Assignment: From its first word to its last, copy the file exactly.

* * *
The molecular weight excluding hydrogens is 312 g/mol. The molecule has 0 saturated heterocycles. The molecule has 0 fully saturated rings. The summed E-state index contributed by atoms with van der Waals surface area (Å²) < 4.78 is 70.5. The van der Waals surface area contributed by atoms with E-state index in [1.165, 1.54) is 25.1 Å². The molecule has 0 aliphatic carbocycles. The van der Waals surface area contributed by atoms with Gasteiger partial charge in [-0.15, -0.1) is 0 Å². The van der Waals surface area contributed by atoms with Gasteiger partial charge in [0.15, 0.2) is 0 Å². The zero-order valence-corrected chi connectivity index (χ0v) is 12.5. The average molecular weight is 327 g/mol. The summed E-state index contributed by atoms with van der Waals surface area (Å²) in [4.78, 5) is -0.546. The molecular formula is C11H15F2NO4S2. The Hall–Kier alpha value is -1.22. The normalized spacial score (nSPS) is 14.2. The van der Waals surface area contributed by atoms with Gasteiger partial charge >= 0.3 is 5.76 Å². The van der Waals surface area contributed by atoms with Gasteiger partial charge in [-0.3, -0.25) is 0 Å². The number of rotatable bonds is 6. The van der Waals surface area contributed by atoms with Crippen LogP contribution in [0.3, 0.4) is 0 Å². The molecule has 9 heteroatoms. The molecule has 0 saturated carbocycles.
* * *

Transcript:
The molecular weight excluding hydrogens is 312 g/mol. The molecule has 0 saturated heterocycles. The molecule has 0 fully saturated rings. The summed E-state index contributed by atoms with van der Waals surface area (Å²) < 4.78 is 70.5. The van der Waals surface area contributed by atoms with E-state index in [1.165, 1.54) is 25.1 Å². The molecule has 0 aliphatic carbocycles. The van der Waals surface area contributed by atoms with Gasteiger partial charge in [-0.15, -0.1) is 0 Å². The van der Waals surface area contributed by atoms with Gasteiger partial charge in [0.15, 0.2) is 0 Å². The zero-order valence-corrected chi connectivity index (χ0v) is 12.5. The average molecular weight is 327 g/mol. The summed E-state index contributed by atoms with van der Waals surface area (Å²) in [4.78, 5) is -0.546. The molecular formula is C11H15F2NO4S2. The Hall–Kier alpha value is -1.22. The normalized spacial score (nSPS) is 14.2. The van der Waals surface area contributed by atoms with Gasteiger partial charge >= 0.3 is 5.76 Å². The van der Waals surface area contributed by atoms with Gasteiger partial charge in [-0.3, -0.25) is 0 Å². The number of rotatable bonds is 6. The van der Waals surface area contributed by atoms with Crippen LogP contribution in [0.3, 0.4) is 0 Å². The molecule has 9 heteroatoms. The molecule has 0 saturated carbocycles.